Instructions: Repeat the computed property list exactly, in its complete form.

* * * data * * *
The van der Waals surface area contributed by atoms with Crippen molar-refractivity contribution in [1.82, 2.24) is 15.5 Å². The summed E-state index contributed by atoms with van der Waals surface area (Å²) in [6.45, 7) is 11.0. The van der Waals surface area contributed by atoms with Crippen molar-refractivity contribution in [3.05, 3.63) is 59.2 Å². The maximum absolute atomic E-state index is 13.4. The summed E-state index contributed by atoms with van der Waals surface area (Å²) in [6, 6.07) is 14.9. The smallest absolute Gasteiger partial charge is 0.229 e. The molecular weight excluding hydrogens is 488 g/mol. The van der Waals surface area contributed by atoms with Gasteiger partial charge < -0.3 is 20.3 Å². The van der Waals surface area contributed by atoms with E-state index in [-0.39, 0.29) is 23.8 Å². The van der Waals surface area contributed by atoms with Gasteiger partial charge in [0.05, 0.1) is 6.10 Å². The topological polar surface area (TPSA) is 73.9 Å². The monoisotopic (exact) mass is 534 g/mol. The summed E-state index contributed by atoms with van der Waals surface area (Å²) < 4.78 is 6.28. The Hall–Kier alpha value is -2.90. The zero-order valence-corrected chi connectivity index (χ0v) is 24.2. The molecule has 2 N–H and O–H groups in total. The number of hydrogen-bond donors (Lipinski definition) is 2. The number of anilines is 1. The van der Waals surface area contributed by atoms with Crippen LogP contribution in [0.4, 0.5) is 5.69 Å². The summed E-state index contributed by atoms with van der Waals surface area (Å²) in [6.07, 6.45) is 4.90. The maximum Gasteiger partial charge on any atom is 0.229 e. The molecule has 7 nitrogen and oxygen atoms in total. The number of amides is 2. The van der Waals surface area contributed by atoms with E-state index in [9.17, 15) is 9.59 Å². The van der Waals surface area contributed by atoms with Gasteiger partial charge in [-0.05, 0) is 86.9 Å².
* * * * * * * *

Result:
The van der Waals surface area contributed by atoms with Crippen molar-refractivity contribution in [1.82, 2.24) is 15.5 Å². The summed E-state index contributed by atoms with van der Waals surface area (Å²) in [6.45, 7) is 11.0. The van der Waals surface area contributed by atoms with Crippen molar-refractivity contribution in [3.05, 3.63) is 59.2 Å². The maximum absolute atomic E-state index is 13.4. The summed E-state index contributed by atoms with van der Waals surface area (Å²) in [6, 6.07) is 14.9. The smallest absolute Gasteiger partial charge is 0.229 e. The molecular weight excluding hydrogens is 488 g/mol. The van der Waals surface area contributed by atoms with Gasteiger partial charge < -0.3 is 20.3 Å². The van der Waals surface area contributed by atoms with E-state index in [-0.39, 0.29) is 23.8 Å². The van der Waals surface area contributed by atoms with Gasteiger partial charge in [0.05, 0.1) is 6.10 Å². The topological polar surface area (TPSA) is 73.9 Å². The monoisotopic (exact) mass is 534 g/mol. The summed E-state index contributed by atoms with van der Waals surface area (Å²) < 4.78 is 6.28. The Hall–Kier alpha value is -2.90. The zero-order valence-corrected chi connectivity index (χ0v) is 24.2. The molecule has 2 N–H and O–H groups in total. The number of hydrogen-bond donors (Lipinski definition) is 2. The number of anilines is 1. The van der Waals surface area contributed by atoms with Crippen LogP contribution in [0.4, 0.5) is 5.69 Å². The summed E-state index contributed by atoms with van der Waals surface area (Å²) in [6.07, 6.45) is 4.90. The maximum Gasteiger partial charge on any atom is 0.229 e. The molecule has 7 nitrogen and oxygen atoms in total. The number of amides is 2. The van der Waals surface area contributed by atoms with E-state index in [9.17, 15) is 9.59 Å². The van der Waals surface area contributed by atoms with Gasteiger partial charge in [-0.05, 0) is 86.9 Å².